Milley added that while there are currently no U.S. troops inside of Ukraine, the Pentagon has increased its military presence in neighboring NATO countries. Milley said that there are approximately 102,000 American servicemembers in Europe, up from about 78,000 troops in the region last year.

— Amanda Macias

Some 20 countries commit new security aid for Ukraine, Pentagon chief says

U.S. Secretary of Defense Lloyd Austin testifies before the Senate Appropriations Committee Subcommittee on Defense in Washington, U.S., May 3, 2022. The committee heard testimony to examine proposed budget estimates and justification for fiscal year 2023 for the Department of Defense. 
Win McNamee | Reuters

U.S. Defense Secretary Lloyd Austin said that some 20 countries had announced new security assistance packages for Ukraine during a virtual meeting with allies that was aimed at coordinating arms for Kyiv.

The countries that announced new packages included Italy, Denmark, Greece, Norway and Poland, Austin told reporters following a meeting of the Ukraine Defense Contact Group. Denmark would provide a harpoon launcher and missiles to defend Ukraine's coast, Austin said.

"Everyone here understands the stakes of this war," Austin said.

— Reuters

Artist paints flowers and butterflies around bullet and shrapnel holes in Bucha

Canadian artist Ivanka Siolkowsky paints flowers and butterflies around the many bullet and shrapnel holes in the war torn suburb of Bucha on May 23, 2022 in Bucha, Ukraine.
Christopher Furlong | Getty Images

Canadian artist Ivanka Siolkowsky paints flowers and butterflies around the many bullet and shrapnel holes in the war-torn suburb of Bucha, Ukraine.

A butterfly painted around bullet and shrapnel holes by Canadian artist Ivanka Siolkowsky in the war torn suburb of Bucha on May 23, 2022 in Bucha, Ukraine. 
Christopher Furlong | Getty Images

Siolkowsky is of Ukrainian descent and left Toronto at the beginning of the Russian invasion to help with refugees at the Polish border. She eventually volunteered to help in Bucha.

Canadian artist Ivanka Siolkowsky paints flowers and butterflies around the many bullet and shrapnel holes in the war torn suburb of Bucha on May 23, 2022 in Bucha, Ukraine.
Christopher Furlong | Getty Images

She painted her first flower around a bullet hole after speaking to a resident who said, "The bullet holes in my fence remind me of all that I've lost," which gave her the idea.

Flowers painted around bullet and shrapnel holes by Canadian artist Ivanka Siolkowsky in the war torn suburb of Bucha on May 23, 2022 in Bucha, Ukraine
Christopher Furlong | Getty Images

As Russia concentrates its attack on the east and south of the country, residents of the Kyiv region are returning to assess the war's toll on their communities.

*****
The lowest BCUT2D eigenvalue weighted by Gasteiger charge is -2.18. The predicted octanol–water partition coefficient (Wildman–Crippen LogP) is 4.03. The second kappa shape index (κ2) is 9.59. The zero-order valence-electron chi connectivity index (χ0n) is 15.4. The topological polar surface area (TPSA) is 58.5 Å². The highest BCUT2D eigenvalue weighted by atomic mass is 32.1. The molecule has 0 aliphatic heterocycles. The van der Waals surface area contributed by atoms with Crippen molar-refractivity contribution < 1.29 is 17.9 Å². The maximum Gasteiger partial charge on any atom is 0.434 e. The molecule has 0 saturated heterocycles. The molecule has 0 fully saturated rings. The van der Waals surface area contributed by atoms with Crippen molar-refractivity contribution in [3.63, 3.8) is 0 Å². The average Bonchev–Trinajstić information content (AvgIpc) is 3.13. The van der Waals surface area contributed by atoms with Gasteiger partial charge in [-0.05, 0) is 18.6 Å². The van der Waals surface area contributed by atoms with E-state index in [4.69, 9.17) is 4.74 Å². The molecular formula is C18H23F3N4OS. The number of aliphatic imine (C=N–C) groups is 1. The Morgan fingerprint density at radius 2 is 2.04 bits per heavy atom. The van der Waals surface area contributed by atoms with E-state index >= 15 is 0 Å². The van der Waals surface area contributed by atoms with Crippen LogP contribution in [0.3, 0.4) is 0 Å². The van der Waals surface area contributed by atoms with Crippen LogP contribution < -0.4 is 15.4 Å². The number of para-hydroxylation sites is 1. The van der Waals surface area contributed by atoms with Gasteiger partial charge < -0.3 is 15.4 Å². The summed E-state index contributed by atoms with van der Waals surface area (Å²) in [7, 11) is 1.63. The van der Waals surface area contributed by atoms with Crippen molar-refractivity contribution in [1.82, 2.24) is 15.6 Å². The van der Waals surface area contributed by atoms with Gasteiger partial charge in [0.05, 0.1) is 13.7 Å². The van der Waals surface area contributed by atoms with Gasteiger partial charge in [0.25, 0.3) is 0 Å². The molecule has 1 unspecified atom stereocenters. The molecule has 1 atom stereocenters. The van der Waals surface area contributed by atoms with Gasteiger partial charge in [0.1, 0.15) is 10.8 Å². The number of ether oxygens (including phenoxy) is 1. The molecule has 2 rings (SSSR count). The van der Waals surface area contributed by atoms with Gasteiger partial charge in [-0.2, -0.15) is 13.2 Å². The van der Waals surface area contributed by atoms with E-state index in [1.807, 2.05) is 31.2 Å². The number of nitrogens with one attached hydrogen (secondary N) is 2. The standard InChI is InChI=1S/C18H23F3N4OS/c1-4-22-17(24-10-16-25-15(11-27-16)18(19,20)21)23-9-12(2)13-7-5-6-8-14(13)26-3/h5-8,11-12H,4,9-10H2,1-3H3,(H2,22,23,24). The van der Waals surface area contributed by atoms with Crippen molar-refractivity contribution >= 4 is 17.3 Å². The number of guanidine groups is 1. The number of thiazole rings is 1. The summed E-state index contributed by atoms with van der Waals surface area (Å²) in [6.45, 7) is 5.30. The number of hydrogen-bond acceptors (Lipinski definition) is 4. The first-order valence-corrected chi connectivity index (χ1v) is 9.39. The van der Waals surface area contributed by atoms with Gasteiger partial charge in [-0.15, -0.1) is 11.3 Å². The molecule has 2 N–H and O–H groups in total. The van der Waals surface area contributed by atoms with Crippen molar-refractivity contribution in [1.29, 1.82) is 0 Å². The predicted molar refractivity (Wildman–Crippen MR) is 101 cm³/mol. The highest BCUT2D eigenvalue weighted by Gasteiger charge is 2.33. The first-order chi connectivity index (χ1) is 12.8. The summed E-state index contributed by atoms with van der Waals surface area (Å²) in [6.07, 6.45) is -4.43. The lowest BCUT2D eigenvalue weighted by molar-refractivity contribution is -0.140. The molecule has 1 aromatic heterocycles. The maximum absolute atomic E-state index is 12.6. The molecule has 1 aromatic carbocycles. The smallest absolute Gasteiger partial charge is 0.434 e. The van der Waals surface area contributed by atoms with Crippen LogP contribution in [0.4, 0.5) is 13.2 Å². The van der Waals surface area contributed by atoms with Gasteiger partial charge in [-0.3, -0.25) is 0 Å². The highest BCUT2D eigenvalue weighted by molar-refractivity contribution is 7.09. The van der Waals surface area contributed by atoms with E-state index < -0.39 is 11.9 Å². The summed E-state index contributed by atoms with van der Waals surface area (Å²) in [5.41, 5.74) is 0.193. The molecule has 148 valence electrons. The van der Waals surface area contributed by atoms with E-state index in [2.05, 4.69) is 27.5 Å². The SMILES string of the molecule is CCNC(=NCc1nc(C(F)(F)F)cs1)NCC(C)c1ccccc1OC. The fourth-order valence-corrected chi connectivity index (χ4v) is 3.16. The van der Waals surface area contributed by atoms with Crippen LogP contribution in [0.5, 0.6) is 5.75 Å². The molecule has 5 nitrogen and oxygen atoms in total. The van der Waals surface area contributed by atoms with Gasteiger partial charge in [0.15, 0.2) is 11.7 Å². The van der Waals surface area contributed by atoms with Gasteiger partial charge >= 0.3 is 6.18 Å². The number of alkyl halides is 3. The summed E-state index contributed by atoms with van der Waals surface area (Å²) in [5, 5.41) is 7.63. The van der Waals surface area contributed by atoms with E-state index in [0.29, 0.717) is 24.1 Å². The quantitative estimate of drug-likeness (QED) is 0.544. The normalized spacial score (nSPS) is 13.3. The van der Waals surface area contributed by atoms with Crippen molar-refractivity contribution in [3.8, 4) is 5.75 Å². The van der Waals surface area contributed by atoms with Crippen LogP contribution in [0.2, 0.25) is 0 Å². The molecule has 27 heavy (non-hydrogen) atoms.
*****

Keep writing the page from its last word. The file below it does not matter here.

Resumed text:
Forget-me-not flowers painted around bullet and shrapnel holes by Canadian artist Ivanka Siolkowsky in the war torn suburb of Bucha on May 23, 2022 in Bucha, Ukraine
Christopher Furlong | Getty Images

The towns around the capital were heavily damaged following weeks of brutal war as Russia made its failed bid to take Kyiv. 

Flowers painted around bullet and shrapnel holes by Canadian artist Ivanka Siolkowsky in the war torn suburb of Bucha on May 23, 2022 in Bucha, Ukraine.
Christopher Furlong | Getty Images

— Getty Images

'Never have I been so ashamed of my country': Russian diplomat quits over Ukraine invasion

Russian service members work on demining the territory of Azovstal steel plant during Ukraine-Russia conflict in the southern port city of Mariupol, Ukraine May 22, 2022. 
Alexander Ermochenko | Reuters

A Russian diplomat quit over his country's invasion of Ukraine, calling it "not only a crime against the Ukrainian people but also, perhaps, the most serious crime against the people of Russia."

"Never have I been so ashamed of my country as on Feb. 24 of this year," wrote Boris Bondarev, a counselor in Russia's mission to the United Nations in Geneva, in an email to other diplomats there.

"Those who conceived this war want only one thing — to remain in power forever, live in pompous tasteless palaces, sail on yachts comparable in tonnage and cost to the entire Russian navy, enjoying unlimited power and complete impunity," wrote Bondarev.

Bondarev wrote that during his 20 years in Russia's Foreign Ministry, "the level of lies and unprofessionalism" has increased, but in recent years "has become simply catastrophic."

"Today, the Ministry of Foreign Affairs is not about diplomacy. It is all about warmongering, lies and hatred."

— Dan Mangan

More than 6.5 million Ukrainians have become refugees from Russia's war

A man holds his child as families, who fled Ukraine due to the Russian invasion, wait to enter a refugee camp in the Moldovan capital Chisinau on March 3, 2022.